If the Illinois General Assembly and Gov. Rauner accomplish nothing else in these last frenetic days of the spring legislative session, they had better fund education — immediately and more fully — or many schools may not open this fall.
Nobody should hold school children hostage in a battle of political wills.
School funding could be included in a credible last-minute budget compromise, part of that elusive “grand bargain” between the Republican governor and the Democratic Legislature. Terrific. But if that doesn’t happen, which is likely, the Legislature should shepherd through a stand-alone school funding bill, something Rauner has indicated he’d be open to signing.
What’s no solution at all is the wildly out-of-whack state budget — some $7 billion short on revenue — shoved through the House by Democratic Speaker Mike Madigan late Wednesday. Rauner promised to veto the thing before the House even took a vote.
A serious compromise budget, we are told, still could emerge, and we’d sure like to believe that.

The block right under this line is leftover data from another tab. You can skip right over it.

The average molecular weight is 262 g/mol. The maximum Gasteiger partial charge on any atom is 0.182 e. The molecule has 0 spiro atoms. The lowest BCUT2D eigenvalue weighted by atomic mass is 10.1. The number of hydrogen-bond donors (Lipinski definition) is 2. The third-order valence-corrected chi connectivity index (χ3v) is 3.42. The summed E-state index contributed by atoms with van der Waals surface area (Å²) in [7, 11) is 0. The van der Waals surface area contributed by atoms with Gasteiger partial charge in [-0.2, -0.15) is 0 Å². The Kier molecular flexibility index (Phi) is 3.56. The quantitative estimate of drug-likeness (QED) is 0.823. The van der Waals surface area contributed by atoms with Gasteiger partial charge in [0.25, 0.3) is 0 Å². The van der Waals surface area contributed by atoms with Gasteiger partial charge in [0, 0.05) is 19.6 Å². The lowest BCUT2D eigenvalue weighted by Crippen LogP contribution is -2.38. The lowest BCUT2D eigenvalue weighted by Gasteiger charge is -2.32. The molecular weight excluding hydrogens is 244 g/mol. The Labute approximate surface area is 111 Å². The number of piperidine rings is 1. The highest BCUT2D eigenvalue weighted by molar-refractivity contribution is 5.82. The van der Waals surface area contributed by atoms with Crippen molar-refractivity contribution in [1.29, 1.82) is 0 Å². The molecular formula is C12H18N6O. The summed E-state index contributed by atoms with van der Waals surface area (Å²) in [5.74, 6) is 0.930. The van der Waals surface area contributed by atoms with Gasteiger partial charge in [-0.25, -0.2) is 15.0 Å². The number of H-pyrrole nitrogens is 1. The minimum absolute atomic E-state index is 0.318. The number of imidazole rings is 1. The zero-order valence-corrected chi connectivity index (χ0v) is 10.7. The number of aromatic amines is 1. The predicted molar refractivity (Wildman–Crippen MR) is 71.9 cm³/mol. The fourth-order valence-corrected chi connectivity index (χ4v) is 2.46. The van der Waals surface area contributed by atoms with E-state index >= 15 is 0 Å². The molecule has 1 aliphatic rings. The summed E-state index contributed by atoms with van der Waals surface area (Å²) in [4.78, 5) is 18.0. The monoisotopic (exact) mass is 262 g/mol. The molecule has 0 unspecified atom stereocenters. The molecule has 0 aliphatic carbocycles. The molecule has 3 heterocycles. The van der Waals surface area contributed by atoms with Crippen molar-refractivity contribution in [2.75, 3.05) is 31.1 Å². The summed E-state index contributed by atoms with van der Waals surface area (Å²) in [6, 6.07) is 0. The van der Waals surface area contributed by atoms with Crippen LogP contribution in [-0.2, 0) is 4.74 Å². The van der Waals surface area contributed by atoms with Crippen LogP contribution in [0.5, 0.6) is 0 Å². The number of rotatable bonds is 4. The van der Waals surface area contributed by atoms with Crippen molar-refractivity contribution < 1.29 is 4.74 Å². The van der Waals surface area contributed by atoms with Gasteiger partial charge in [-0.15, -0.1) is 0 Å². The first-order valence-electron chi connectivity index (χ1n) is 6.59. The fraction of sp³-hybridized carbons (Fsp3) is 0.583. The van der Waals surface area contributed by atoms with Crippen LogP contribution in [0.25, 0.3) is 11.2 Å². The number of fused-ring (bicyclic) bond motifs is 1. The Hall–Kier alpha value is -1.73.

Although Rauner has refused to sign a budget without first gaining approval for his union-weakening “turnaround agenda,” working groups of legislators continue to seek a middle ground. There might be room for a deal, perhaps something that would further reform workers compensation, tweak personal injury lawsuits, modify the prevailing wage requirement to exclude small projects, reform purchasing and tinker with collective bargaining.
But no one knows if Rauner would accept such a compromise — movement on his turnaround agenda could be relatively minor — and Madigan has dismissed the effort, saying Rauner is “not being real persuasive” in advancing his positions.
The unbalanced budget approved by the House late Wednesday would significantly increase school funding. It would funnel $700 million in additional revenue to the Chicago Public Schools and poorer school districts elsewhere in the state. That’s not the full reform of the school funding formula we believe is necessary, but it would get extra money now to school districts that need it.
CPS, for one, has “reached the point of no return,” says CEO Forrest Claypool. The district faces a $1 billion deficit next year. Even restoration of funding at last year’s level won’t be enough to avoid devastating teacher layoffs and other cuts.
One way or another — as part of a larger budget the governor might actually sign or as a stand-alone bill — the Legislature must come to the aide of our public schools. That is the priority.
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